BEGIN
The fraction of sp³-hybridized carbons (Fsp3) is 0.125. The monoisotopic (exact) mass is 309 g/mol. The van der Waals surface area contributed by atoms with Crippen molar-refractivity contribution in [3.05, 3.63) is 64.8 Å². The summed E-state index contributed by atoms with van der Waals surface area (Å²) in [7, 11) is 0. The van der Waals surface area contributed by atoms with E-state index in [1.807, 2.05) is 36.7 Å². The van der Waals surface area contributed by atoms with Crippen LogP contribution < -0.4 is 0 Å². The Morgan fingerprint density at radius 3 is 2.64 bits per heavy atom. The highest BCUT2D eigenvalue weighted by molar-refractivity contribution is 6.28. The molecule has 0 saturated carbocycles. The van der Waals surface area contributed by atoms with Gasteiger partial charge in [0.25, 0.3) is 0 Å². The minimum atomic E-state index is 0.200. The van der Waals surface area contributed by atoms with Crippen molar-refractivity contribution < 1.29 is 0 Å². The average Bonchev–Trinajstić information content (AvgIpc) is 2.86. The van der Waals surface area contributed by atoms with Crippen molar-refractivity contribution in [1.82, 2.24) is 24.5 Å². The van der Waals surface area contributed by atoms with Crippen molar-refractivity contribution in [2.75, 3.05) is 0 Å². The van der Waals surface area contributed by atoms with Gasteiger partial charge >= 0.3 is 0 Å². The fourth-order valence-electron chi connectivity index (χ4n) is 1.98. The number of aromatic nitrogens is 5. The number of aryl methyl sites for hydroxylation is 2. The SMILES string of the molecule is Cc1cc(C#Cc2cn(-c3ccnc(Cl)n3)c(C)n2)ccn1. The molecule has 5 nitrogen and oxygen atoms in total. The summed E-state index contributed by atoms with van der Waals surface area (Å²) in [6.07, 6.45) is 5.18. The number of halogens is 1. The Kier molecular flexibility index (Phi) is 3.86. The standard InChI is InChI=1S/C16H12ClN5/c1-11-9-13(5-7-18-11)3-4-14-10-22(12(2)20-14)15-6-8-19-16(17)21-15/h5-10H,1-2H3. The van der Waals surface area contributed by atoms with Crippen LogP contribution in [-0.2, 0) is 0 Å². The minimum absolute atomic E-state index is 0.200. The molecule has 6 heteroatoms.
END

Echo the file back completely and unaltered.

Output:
The fraction of sp³-hybridized carbons (Fsp3) is 0.125. The monoisotopic (exact) mass is 309 g/mol. The van der Waals surface area contributed by atoms with Crippen molar-refractivity contribution in [3.05, 3.63) is 64.8 Å². The summed E-state index contributed by atoms with van der Waals surface area (Å²) in [7, 11) is 0. The van der Waals surface area contributed by atoms with E-state index in [1.807, 2.05) is 36.7 Å². The van der Waals surface area contributed by atoms with Crippen LogP contribution < -0.4 is 0 Å². The Morgan fingerprint density at radius 3 is 2.64 bits per heavy atom. The highest BCUT2D eigenvalue weighted by molar-refractivity contribution is 6.28. The molecule has 0 saturated carbocycles. The van der Waals surface area contributed by atoms with Gasteiger partial charge in [0.25, 0.3) is 0 Å². The minimum atomic E-state index is 0.200. The van der Waals surface area contributed by atoms with Crippen molar-refractivity contribution < 1.29 is 0 Å². The average Bonchev–Trinajstić information content (AvgIpc) is 2.86. The van der Waals surface area contributed by atoms with Crippen molar-refractivity contribution in [1.82, 2.24) is 24.5 Å². The van der Waals surface area contributed by atoms with Crippen molar-refractivity contribution in [2.75, 3.05) is 0 Å². The van der Waals surface area contributed by atoms with Gasteiger partial charge >= 0.3 is 0 Å². The fourth-order valence-electron chi connectivity index (χ4n) is 1.98. The number of aromatic nitrogens is 5. The number of aryl methyl sites for hydroxylation is 2. The SMILES string of the molecule is Cc1cc(C#Cc2cn(-c3ccnc(Cl)n3)c(C)n2)ccn1. The molecule has 5 nitrogen and oxygen atoms in total. The summed E-state index contributed by atoms with van der Waals surface area (Å²) in [6.07, 6.45) is 5.18. The number of halogens is 1. The Kier molecular flexibility index (Phi) is 3.86. The standard InChI is InChI=1S/C16H12ClN5/c1-11-9-13(5-7-18-11)3-4-14-10-22(12(2)20-14)15-6-8-19-16(17)21-15/h5-10H,1-2H3. The van der Waals surface area contributed by atoms with Crippen LogP contribution in [-0.2, 0) is 0 Å². The minimum absolute atomic E-state index is 0.200. The molecule has 6 heteroatoms.